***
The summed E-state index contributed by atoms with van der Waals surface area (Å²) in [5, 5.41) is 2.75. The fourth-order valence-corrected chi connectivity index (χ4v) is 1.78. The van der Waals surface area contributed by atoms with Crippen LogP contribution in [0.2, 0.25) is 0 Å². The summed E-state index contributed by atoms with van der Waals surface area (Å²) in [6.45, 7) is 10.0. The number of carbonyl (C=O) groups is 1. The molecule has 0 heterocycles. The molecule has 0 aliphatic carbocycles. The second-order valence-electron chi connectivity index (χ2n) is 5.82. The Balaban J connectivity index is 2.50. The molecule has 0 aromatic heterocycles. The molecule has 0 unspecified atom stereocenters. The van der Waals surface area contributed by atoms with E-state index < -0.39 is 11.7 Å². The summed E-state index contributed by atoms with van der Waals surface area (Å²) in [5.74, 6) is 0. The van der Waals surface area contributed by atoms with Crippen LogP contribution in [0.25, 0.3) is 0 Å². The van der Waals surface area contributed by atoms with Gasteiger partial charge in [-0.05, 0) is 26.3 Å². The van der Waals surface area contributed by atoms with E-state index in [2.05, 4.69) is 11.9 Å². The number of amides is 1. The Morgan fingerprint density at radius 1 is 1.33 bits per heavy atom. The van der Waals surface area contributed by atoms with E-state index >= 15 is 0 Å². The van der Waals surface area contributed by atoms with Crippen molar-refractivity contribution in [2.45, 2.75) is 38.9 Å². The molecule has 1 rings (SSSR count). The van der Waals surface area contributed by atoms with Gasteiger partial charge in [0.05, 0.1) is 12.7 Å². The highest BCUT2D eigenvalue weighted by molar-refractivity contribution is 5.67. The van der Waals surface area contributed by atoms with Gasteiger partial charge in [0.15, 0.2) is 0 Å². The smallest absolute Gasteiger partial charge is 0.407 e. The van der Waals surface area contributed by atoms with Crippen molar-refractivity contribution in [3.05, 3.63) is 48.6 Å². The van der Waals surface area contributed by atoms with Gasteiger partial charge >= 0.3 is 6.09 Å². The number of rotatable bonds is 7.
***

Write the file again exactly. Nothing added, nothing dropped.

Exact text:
The summed E-state index contributed by atoms with van der Waals surface area (Å²) in [5, 5.41) is 2.75. The fourth-order valence-corrected chi connectivity index (χ4v) is 1.78. The van der Waals surface area contributed by atoms with Crippen LogP contribution in [0.2, 0.25) is 0 Å². The summed E-state index contributed by atoms with van der Waals surface area (Å²) in [6.45, 7) is 10.0. The number of carbonyl (C=O) groups is 1. The molecule has 0 heterocycles. The molecule has 0 aliphatic carbocycles. The second-order valence-electron chi connectivity index (χ2n) is 5.82. The Balaban J connectivity index is 2.50. The molecule has 0 aromatic heterocycles. The molecule has 0 unspecified atom stereocenters. The van der Waals surface area contributed by atoms with E-state index < -0.39 is 11.7 Å². The summed E-state index contributed by atoms with van der Waals surface area (Å²) in [5.74, 6) is 0. The van der Waals surface area contributed by atoms with Crippen LogP contribution in [0.25, 0.3) is 0 Å². The van der Waals surface area contributed by atoms with Gasteiger partial charge in [-0.05, 0) is 26.3 Å². The van der Waals surface area contributed by atoms with E-state index in [2.05, 4.69) is 11.9 Å². The number of amides is 1. The Morgan fingerprint density at radius 1 is 1.33 bits per heavy atom. The van der Waals surface area contributed by atoms with E-state index >= 15 is 0 Å². The van der Waals surface area contributed by atoms with Crippen molar-refractivity contribution in [2.45, 2.75) is 38.9 Å². The molecule has 1 rings (SSSR count). The van der Waals surface area contributed by atoms with Gasteiger partial charge in [0.05, 0.1) is 12.7 Å². The highest BCUT2D eigenvalue weighted by molar-refractivity contribution is 5.67. The van der Waals surface area contributed by atoms with Gasteiger partial charge in [0.15, 0.2) is 0 Å². The smallest absolute Gasteiger partial charge is 0.407 e. The van der Waals surface area contributed by atoms with Crippen molar-refractivity contribution in [3.05, 3.63) is 48.6 Å². The van der Waals surface area contributed by atoms with Gasteiger partial charge >= 0.3 is 6.09 Å². The number of rotatable bonds is 7.